Dr Vassilis Kilikoglou is the Director of the Institute of Nanoscience and Nanotechnology. He holds a bachelor's degree in Chemistry (University of Athens) and a PhD in Chemistry (University of Ioannina). His research interests include:

  • The study, provenance and technology of archaeological materials, aiming at the reconstruction of exchange networks and trade routes in antiquity, as well as the transfer of ideas and knowledge.
  • The study of mechanical and thermal properties of ceramics, and more specifically the effect of nonplastics and microstructure on the mechanical and thermal performance of ceramics. Explanation of materials performance with the development of appropriate models. 
  • Weathering of archaeological materials: The effect of burial conditions (acids, pH of soil) on different ceramic types is under investigation, by laboratory simulations. Alterations on microstructure, chemical composition and mechanical properties are studied. The effect of alterations and contaminations during burial, on provenance and dating of pottery is investigated in detail. 
  • Conservation: the study of mechanisms of deterioration and methods of preservation of mortars and stone materials of archaeological and historic buildings. 
  • Development of restore materials compatible to the original ones and nanocomposites for the enhancement of the performance of existing building materials.

Vassilis has being receiving regular funding from the EU, Greek State and Private Sector for the last 25 years, and he has created the research group “Ceramics and Composite Materials” within the Cultural Heritage Program of NCSR Demokritos and supervised 11 PhD theses.  Publications: 3 books, 98 papers in refereed journals, 4 edited volumes, 67 papers in refereed conference proceedings, 15 papers in books and collective volumes and 23 papers in non-refereed conference proceedings             

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Anno Hein

hein demokritos

Dr. Anno Hein is a senior researcher at the Institute of Nanoscience and Nanotechnology. He studied physics and informatics at the University of Bonn with a diploma thesis about NAA of archaeological ceramics and a PhD about total reflection XRF with synchrotron radiation at the Bonn Electron Stretcher Accelerator (ELSA). His research interests in the field of Cultural Heritage concern the investigation of archaeological materials in view of raw material management, manufacturing process, dissemination and technology transfer. He has a particular interest in the design and thermo-mechanical performance of functional ceramics and built structures. This involves apart from material testing the development of digital multi-scale models used for example in computer simulations with the finite element method (FEM). Furthermore, he works on data management, in view of open-source database development and the evaluation of ‘Big Data’, collected in the physico-chemical characterization of archaeological materials and raw materials.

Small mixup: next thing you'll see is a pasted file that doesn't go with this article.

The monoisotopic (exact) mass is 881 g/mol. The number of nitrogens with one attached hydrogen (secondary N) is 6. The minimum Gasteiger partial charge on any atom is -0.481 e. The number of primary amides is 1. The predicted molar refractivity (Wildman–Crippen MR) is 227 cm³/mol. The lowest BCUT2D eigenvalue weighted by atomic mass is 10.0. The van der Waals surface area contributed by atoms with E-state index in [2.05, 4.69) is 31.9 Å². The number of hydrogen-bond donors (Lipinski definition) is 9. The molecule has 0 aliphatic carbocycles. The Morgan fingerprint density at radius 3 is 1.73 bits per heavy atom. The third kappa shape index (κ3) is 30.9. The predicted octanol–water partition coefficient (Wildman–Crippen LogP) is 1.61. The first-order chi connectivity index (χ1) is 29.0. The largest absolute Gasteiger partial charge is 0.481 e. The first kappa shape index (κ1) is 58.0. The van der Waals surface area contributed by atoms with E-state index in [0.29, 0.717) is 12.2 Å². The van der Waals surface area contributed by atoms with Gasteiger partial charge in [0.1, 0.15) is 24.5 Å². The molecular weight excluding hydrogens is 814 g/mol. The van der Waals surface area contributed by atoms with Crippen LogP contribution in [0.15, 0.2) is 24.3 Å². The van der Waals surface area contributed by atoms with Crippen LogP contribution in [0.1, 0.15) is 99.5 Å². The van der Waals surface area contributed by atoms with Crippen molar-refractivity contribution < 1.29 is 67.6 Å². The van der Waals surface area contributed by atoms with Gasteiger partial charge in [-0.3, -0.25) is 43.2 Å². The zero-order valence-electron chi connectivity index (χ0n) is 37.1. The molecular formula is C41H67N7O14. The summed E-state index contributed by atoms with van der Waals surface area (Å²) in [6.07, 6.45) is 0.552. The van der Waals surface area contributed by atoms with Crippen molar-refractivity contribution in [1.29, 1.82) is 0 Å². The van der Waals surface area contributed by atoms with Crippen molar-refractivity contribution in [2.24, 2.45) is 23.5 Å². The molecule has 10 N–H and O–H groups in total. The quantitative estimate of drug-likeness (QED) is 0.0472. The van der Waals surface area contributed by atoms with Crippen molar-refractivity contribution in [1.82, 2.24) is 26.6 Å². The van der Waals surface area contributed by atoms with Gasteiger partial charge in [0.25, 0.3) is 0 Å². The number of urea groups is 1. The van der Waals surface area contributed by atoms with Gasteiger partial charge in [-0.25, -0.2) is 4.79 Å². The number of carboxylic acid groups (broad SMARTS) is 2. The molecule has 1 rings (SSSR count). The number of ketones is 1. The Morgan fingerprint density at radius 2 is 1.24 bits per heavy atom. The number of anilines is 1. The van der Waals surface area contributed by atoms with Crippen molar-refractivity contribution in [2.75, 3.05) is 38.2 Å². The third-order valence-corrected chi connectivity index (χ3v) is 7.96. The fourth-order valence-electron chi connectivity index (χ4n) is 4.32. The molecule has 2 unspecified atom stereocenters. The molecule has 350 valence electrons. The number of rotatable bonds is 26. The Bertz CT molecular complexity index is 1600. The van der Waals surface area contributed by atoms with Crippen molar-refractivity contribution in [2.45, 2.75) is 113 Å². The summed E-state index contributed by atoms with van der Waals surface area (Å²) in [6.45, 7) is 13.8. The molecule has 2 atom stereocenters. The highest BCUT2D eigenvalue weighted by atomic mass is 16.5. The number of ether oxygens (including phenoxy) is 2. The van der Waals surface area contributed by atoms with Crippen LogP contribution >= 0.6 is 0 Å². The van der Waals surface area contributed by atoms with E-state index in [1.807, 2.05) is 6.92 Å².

Links: Profile - NCSRD | Academia 

British School at Athens - Partner 5

Evangelia Kiriatzi


Dr Kiriatzi is the Director of the Fitch Laboratory of the British School at Athens. Her research focuses on the study of technology in pre-industrial societies, with emphasis on ceramics and the study of technological landscapes, though the integrated application of scientific techniques (ceramic petrology, elemental analysis, scanning electron microscopy), in combination with landscape resources prospection, replication experiments and ethnoarchaeology. Most of her work has originally focused on prehistoric Aegean but has gradually expanded across the Mediterranean and up to the early modern times. Moreover, she has developed a particular interest in exploring issues of identity and mobility of potters through the transmission of technological knowledge within and across different landscapes. Most of her research time in the last 20 years has been associated with three large-scale diachronic and collaborative projects in central coastal Macedonia and the Aegean islands of Aegina and Kythera. More recently, Vangelio has been involved in research in western Anatolia, central Italy, the Iberian peninsula and the British Isles.As Fitch Laboratory Director, she has put a lot of emphasis on developing the infrastructure and capacities of the laboratory for undertaking new research initiatives in areas beyond the Aegean, for expanding its collaboration networks beyond the UK and Greece, and for carrying out training programmes, both practice- and course-based, for postgraduate students and young scholars from around the world.